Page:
Accomplishes more off the field through organ donation
FORT WORTH, Texas – Former Dallas Cowboys running back Ron Springs may have accomplished more off the field than he did during an eight-year career in the NFL.
Springs, 54, who died Thursday after being in a coma since 2007, will certainly leave a lasting legacy.
His impact on organ donation, diabetes and kidney disease, especially in the African-American community, was immense, former Cowboys teammate Everson Walls said.
“He touched a lot of people,” said Walls, who donated one of his kidneys to his former teammate in 2007. “His impact was universal. He made a difference. It was like he was sacrificed for that.
“I have had people call and text me and say they donated organs because of what we went through. It’s amazing to be able to leave that kind of legacy.
What a mark he made on society as a whole. Forget sports. This is a real life situation and he was the face of that.
“He is the face of the sacrifice and the strength of people who deal with kidney disease and diabetes.”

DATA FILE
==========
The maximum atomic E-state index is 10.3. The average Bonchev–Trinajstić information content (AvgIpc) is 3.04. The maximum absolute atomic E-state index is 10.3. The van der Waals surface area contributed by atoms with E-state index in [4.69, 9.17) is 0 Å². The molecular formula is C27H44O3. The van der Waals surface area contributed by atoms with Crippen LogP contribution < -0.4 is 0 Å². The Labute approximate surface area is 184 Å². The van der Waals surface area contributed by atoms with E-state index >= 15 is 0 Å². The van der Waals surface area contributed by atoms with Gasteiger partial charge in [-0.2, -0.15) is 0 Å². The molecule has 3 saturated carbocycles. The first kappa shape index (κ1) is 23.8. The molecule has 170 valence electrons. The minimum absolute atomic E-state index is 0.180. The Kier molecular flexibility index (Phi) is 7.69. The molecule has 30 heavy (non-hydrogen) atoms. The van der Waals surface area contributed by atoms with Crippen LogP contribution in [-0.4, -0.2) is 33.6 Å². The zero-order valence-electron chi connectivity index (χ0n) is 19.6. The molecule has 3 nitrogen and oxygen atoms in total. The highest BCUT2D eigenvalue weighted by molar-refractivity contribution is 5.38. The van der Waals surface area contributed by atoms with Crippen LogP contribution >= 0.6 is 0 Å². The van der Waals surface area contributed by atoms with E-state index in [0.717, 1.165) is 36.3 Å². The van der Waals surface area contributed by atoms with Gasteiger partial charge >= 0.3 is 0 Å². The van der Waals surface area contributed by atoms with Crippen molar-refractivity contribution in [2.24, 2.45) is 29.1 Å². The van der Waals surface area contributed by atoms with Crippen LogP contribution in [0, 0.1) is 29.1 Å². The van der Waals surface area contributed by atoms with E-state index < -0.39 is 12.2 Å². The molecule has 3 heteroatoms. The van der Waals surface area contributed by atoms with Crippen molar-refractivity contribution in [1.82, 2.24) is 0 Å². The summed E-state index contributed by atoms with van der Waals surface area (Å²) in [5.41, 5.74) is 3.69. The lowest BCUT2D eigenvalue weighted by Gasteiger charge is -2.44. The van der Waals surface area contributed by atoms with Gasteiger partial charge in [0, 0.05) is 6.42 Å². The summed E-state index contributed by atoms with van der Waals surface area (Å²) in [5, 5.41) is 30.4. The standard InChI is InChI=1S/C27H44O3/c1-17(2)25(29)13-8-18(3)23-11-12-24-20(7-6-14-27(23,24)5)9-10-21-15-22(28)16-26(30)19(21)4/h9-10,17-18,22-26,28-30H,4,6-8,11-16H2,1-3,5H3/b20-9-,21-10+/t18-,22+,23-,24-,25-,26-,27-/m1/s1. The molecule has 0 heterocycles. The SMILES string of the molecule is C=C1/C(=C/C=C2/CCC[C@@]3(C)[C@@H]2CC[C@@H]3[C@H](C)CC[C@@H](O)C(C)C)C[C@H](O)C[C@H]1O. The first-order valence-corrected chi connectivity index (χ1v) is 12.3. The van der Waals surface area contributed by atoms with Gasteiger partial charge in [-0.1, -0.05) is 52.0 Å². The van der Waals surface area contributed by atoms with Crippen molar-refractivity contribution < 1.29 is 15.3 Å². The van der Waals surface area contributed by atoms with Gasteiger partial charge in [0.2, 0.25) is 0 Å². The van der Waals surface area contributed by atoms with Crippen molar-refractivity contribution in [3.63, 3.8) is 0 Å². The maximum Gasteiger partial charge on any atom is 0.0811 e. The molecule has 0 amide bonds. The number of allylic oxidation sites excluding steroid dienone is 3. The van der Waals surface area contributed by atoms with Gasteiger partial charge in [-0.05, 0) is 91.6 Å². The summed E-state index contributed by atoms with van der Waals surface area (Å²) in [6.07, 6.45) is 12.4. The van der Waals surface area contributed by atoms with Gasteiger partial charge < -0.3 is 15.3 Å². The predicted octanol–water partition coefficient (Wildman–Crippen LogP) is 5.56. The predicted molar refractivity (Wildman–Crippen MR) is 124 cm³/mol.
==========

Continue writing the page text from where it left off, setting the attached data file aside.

Said Cowboys owner Jerry Jones: “Ron’s life will always be remembered by the joy and laughter that he brought to others and the courage and toughness he displayed until the end. Regardless of the circumstances, he always had a smile for everyone. The Dallas Cowboys have lost a wonderful member of our family, and we share our thoughts and prayers with his family.”
Springs had suffered from diabetes for 16 years and was on the national transplant waiting list since 2004.
The disease led to the amputation of his right foot and the big and middle toes on his left foot, and caused his hands to curl into knots.
He also was forced into a wheelchair and needed dialysis three times a week.
His situation was essentially a death sentence until Walls, who was one of Springs’ best friends, volunteered to donate his kidney.
They underwent a successful transplant surgery in February 2007.
It was the first time a professional athlete donated an organ to a teammate.
What Walls did for Springs became national news. The two became celebrities all over again. A documentary was produced on Walls’ life, featuring the decision to donate his kidney.
Walls and Springs, who were teammates from 1981-84, also were honored in a ceremony before the Cowboys’ 2007 season opener against the Giants.
Things appeared to be going well until Springs went to the hospital to have a cyst removed from his forearm in October.
During surgery, Springs experienced a lack of oxygen and fell into a coma. He never recovered.
Springs played six years with the Cowboys and two with Tampa Bay.